Then I thought about a conversation I had with my CPA. He was commenting the last time he did my taxes about how he wishes his daughter, who is also in the entertainment lighting business, was doing as financially well as I am. After a few years of struggling, he's not sure how much longer she'd be able to last on her own.

Then I thought about all the people I met when I started my career journey in Los Angeles and how many of them just kinda... disappeared. The guy who first taught me how to run cable had to go back to England shortly after we met because he had more contacts and offers for work there than he did here. His best boy ended up disappearing as well. The girl I used to compete with for jobs rode off to Arizona at some point on her motorcycle. There was another girl and we'd help each other find work, but she eventually left to fly drones. Another guy I used to work with left to become an insurance salesman so he could pay the bills and support his family. Another one became a massage therapist. And another a fireman. Another works for a dispensary. One even moved to another state to become a card dealer at an Indian casino. "I'm tired of barely making enough to survive," he told me before he left. And countless others just vanished to who knows where.

And those who managed to stay in this business aren't always thriving. One Gaffer I used to work for is still taking jobs that barely pay minimum wage, which was the same rate he was taking when I met him over a decade ago.

Meanwhile, I've been working pretty steadily for the past ten years. I'd been lying if I said I didn't have a roller coaster of rates, but for the most part, they have been pretty decent. I've also managed to land a few Best Boy gigs and even a Gaffing job or two. I'm constantly finding work that challenges me, and despite sometimes barely making it through by the skin of my teeth, I always make it through nonetheless.

I made some pretty solid contacts over the years and learned enough niche things to branch out to different specialties that would see me through the slow times. I even managed to have enough money saved that if I were to be hit with a dry spell, it'd still be a while before I have to move back in with my parents.

I wouldn't exactly say I've been lucky this past decade, but I will say it's been good to me. I may not have a clear goal or game plan for the next ten years, but I'm excited to see what it has in store for me.

Because if it's anything like the last ten years, I'm not only going to survive, but I'm going to thrive.

Thursday, November 28, 2019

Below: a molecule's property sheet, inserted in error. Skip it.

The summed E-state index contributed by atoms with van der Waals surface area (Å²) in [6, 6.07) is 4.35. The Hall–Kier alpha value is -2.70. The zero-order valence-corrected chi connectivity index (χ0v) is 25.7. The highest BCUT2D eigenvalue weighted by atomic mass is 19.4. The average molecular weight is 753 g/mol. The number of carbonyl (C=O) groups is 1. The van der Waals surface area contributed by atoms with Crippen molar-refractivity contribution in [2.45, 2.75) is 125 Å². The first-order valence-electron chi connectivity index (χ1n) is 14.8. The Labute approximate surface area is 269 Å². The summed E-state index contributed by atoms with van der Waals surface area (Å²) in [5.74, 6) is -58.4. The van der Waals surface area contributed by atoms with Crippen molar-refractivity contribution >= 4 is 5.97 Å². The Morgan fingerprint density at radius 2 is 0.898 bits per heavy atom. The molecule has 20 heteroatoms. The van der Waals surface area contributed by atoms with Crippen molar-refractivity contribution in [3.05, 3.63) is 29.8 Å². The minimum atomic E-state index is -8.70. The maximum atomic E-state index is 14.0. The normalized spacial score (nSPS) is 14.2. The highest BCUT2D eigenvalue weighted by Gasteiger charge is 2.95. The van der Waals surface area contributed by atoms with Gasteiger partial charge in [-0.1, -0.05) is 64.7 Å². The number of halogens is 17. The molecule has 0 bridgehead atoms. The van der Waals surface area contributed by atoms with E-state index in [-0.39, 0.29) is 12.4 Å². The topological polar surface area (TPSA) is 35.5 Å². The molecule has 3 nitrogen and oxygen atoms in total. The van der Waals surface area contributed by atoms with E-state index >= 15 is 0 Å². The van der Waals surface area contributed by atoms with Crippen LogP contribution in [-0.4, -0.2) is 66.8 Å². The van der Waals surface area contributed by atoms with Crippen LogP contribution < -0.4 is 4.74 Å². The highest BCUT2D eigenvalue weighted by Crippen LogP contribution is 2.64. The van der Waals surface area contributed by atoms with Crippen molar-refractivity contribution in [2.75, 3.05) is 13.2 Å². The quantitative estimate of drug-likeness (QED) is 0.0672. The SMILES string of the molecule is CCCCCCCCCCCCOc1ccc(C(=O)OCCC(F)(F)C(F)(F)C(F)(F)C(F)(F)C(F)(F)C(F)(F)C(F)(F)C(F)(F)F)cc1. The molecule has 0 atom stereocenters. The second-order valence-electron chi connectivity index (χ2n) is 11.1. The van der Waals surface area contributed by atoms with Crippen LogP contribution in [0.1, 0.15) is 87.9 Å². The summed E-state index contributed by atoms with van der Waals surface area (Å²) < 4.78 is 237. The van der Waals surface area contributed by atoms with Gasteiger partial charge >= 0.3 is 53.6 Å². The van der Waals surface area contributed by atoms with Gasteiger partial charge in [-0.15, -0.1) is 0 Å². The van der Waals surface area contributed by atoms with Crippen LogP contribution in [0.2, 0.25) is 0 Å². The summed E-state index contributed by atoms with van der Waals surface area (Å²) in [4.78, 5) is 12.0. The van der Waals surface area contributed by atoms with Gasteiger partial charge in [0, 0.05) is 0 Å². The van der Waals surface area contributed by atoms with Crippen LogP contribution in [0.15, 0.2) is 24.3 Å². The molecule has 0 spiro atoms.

Not sure why, but this kinda hit home for me...

I hope you survive the holidays with your family.  ;-)

Thursday, November 21, 2019

My Severance Pay Is In The Form Of A T-Shirt.

I'm the only one in my TV and movie obsessed family that works in this silly business, so last year when I made the trek home for Thanksgiving, I schlepped up a bag of swag I've accumulated from the past couple years of work. In it were a few mugs, t-shirts that don't really fit, and various miscellaneous show items that I didn't want to keep for myself and no longer wanted taking space in my apartment. I brought the bag to dinner and let my cousins have at it. The t-shirts went quick, but the most popular items in the bag were a couple of jackets and hoodies.

Later on at dinner, a couple of my relatives were talking about what a cool job I have, namely because of all the "free" stuff I got.

"I wish my job gave us shirts and jackets," a couple of them lamented. "We never get anything."

I thought about that for a sec. Yeah, I guess it is pretty cool that we usually get gifts from the shows we work on! But then, I remembered why we typically get presents.

"Actually, most of that stuff were wrap gifts, which happens at the end of a job," I explained. "So whenever we get something, it's kind of like them saying, 'Thanks for doing a great job! Now you're unemployed.'"

Everyone then proceeded to look at their newly procured goods, realizing that each one symbolized a time I was essentially fired. All my cousins of working age have a steady 9-5 job with benefits and paid vacation time and have been at their perspective jobs for years now. Suddenly, my job perk didn't seem like such a perk anymore.

"Yeah, okay," one of my cousins said, "That does kinda suck."

I suddenly realized that all my hard work over the years essentially amounted to a bag of ill-fitting tees. Though if I ever was given a shirt that says "I worked on [insert show name] and all I got was this lousy t-shirt", that one, I would happily keep.